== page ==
Discussion Paper Series in Economics, Department of Economics, Norwegian School of Economics (NHH)
Households’ responses to price changes of formal childcare.
() and Řivind A. Nilsen
Abstract: The current understanding about how households respond to
price changes in formal childcare is not extensive. This study examines
this response through a 1998 reform in Norway that introduced a money
transfer to families who did not send their child to childcare. This
cash-for-care reform raised the price of formal childcare relative to its
alternatives by about 115% for 1–2 year olds but not 3–5 year olds. Using
household surveys conducted before and after the reform the analysis
reveals that childcare attendance fell by 13.7 percentage points because of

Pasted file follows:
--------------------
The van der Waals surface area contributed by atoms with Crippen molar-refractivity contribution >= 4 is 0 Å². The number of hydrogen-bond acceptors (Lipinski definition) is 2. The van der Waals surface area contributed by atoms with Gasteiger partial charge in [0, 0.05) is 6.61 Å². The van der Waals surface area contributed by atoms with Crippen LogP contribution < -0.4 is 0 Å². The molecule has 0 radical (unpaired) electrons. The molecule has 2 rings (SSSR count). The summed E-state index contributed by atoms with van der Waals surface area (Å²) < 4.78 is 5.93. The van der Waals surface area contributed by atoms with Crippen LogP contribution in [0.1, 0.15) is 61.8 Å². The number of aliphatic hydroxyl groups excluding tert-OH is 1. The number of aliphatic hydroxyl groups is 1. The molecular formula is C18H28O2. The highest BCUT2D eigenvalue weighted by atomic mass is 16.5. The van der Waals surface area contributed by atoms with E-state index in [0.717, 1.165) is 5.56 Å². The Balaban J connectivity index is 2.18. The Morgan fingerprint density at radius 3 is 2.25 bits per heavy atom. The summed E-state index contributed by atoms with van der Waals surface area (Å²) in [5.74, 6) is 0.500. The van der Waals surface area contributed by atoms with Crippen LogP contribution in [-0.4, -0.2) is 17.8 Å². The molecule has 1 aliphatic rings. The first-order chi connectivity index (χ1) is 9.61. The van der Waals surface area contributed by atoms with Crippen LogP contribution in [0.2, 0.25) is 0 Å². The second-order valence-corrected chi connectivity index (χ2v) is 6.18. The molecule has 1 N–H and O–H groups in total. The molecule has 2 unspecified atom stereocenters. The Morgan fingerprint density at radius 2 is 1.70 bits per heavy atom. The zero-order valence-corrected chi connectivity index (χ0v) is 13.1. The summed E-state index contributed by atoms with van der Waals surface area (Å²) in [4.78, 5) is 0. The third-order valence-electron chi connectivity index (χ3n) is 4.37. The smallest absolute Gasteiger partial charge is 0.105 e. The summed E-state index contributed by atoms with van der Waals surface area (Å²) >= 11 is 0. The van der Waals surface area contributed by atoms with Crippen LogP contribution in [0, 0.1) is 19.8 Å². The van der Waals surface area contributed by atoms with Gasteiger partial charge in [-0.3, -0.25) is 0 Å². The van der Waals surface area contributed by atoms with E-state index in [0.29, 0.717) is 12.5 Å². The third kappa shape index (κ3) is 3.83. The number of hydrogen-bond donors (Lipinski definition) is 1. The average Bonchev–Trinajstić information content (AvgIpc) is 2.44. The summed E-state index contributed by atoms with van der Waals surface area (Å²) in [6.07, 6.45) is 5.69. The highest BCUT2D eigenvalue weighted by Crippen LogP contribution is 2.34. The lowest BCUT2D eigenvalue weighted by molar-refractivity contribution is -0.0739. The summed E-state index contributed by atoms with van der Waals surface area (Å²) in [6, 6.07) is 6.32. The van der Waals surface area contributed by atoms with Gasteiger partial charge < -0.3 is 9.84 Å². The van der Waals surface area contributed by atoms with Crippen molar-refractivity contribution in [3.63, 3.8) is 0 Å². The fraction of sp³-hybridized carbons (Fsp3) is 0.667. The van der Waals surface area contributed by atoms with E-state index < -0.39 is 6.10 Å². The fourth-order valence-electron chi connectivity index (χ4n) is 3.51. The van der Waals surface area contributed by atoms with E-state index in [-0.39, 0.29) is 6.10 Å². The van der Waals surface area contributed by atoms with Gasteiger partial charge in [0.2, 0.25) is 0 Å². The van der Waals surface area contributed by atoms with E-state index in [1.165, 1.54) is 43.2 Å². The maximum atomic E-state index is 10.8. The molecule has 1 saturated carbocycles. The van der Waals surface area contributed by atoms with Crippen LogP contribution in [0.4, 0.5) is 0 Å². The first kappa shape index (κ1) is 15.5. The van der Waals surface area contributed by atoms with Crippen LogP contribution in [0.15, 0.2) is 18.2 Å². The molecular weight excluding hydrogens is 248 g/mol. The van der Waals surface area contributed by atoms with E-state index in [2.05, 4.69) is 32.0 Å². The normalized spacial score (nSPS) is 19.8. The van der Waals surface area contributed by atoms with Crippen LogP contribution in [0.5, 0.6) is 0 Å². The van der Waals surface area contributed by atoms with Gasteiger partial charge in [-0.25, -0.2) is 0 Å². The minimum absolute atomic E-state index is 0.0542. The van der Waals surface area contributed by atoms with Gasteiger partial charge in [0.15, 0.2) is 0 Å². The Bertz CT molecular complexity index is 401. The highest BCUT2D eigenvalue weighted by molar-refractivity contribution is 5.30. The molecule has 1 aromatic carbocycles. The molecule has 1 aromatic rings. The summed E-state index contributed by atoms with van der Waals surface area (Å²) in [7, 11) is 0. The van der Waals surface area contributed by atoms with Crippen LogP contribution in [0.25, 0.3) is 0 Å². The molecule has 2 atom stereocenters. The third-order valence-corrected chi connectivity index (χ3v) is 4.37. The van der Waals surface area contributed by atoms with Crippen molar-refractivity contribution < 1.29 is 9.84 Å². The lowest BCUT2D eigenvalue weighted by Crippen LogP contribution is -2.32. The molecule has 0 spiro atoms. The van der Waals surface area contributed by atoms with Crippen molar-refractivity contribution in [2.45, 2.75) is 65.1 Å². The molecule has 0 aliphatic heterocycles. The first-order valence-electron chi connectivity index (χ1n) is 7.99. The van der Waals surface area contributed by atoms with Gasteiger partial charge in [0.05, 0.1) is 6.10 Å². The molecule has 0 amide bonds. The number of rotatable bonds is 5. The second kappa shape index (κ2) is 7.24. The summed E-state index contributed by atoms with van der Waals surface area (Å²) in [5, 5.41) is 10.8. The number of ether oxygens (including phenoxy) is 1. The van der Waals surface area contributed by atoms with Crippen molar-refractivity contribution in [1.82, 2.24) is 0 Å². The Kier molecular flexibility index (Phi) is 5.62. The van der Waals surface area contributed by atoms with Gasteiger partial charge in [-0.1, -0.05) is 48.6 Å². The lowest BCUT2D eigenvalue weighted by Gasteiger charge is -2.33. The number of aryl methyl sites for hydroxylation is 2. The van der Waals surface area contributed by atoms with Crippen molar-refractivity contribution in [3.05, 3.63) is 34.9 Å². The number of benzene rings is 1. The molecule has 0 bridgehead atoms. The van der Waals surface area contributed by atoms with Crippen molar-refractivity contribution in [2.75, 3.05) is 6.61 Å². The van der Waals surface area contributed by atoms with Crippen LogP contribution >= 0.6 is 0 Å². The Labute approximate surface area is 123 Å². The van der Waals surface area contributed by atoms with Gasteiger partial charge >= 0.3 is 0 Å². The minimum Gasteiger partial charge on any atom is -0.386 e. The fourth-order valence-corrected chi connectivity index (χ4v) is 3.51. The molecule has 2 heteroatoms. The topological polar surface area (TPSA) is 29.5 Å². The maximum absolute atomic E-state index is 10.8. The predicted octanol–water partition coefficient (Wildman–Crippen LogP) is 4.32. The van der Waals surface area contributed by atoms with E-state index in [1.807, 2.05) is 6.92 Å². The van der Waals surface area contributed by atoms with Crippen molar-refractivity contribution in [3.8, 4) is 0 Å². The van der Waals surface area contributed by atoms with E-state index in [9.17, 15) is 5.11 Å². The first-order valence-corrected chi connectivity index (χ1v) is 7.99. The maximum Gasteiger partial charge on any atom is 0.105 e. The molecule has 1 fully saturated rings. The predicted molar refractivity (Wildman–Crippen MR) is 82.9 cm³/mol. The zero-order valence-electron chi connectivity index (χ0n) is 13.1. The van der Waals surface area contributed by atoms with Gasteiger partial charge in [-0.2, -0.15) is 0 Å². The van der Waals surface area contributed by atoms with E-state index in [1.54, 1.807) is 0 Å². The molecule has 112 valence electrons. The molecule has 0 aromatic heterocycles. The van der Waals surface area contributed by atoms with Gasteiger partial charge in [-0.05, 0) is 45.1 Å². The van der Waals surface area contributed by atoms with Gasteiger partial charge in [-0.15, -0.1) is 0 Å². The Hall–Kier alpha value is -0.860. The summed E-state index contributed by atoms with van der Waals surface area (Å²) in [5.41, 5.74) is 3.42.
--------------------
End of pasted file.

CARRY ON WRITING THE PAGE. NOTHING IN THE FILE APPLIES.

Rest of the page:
the reform. The results also indicate that the most important alternative
to formal childcare is parental care. Furthermore, households of low
socioeconomic status are more price sensitive, with the main substitute
mode of care for this group being parental/relative care, whereas for high
socioeconomic status families the substitutes include day parks and nannies
as well as parental care.
Keywords: Public Policy; Cash Incentives; Childcare; Difference-in-Difference; (follow links to similar papers)
JEL-Codes: D10; H31; J13; (follow links to similar papers)
36 pages, October 14, 2016
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